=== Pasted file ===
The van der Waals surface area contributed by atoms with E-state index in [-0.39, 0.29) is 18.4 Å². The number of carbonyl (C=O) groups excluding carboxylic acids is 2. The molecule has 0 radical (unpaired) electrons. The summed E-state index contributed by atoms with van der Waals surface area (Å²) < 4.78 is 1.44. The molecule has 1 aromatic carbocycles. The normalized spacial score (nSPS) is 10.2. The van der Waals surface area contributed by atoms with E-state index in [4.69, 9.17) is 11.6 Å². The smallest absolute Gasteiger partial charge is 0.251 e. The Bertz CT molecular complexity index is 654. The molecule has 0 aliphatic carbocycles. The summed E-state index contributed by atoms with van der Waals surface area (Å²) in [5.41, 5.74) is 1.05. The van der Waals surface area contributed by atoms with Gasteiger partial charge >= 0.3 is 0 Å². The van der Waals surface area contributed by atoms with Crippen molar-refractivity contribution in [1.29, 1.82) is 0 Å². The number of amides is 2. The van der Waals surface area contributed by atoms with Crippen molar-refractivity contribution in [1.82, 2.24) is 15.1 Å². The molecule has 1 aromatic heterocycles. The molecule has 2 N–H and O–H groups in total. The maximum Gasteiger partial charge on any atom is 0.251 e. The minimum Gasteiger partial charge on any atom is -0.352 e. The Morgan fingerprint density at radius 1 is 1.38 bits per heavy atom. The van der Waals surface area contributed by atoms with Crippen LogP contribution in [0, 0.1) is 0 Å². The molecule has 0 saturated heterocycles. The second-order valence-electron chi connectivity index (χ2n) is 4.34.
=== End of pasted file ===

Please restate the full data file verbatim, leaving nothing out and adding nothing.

The van der Waals surface area contributed by atoms with E-state index in [-0.39, 0.29) is 18.4 Å². The number of carbonyl (C=O) groups excluding carboxylic acids is 2. The molecule has 0 radical (unpaired) electrons. The summed E-state index contributed by atoms with van der Waals surface area (Å²) < 4.78 is 1.44. The molecule has 1 aromatic carbocycles. The normalized spacial score (nSPS) is 10.2. The van der Waals surface area contributed by atoms with E-state index in [4.69, 9.17) is 11.6 Å². The smallest absolute Gasteiger partial charge is 0.251 e. The Bertz CT molecular complexity index is 654. The molecule has 0 aliphatic carbocycles. The summed E-state index contributed by atoms with van der Waals surface area (Å²) in [5.41, 5.74) is 1.05. The van der Waals surface area contributed by atoms with Gasteiger partial charge >= 0.3 is 0 Å². The van der Waals surface area contributed by atoms with Crippen molar-refractivity contribution in [1.29, 1.82) is 0 Å². The number of amides is 2. The van der Waals surface area contributed by atoms with Crippen molar-refractivity contribution in [1.82, 2.24) is 15.1 Å². The molecule has 1 aromatic heterocycles. The molecule has 2 N–H and O–H groups in total. The maximum Gasteiger partial charge on any atom is 0.251 e. The minimum Gasteiger partial charge on any atom is -0.352 e. The Morgan fingerprint density at radius 1 is 1.38 bits per heavy atom. The van der Waals surface area contributed by atoms with Crippen LogP contribution in [0, 0.1) is 0 Å². The molecule has 0 saturated heterocycles. The second-order valence-electron chi connectivity index (χ2n) is 4.34.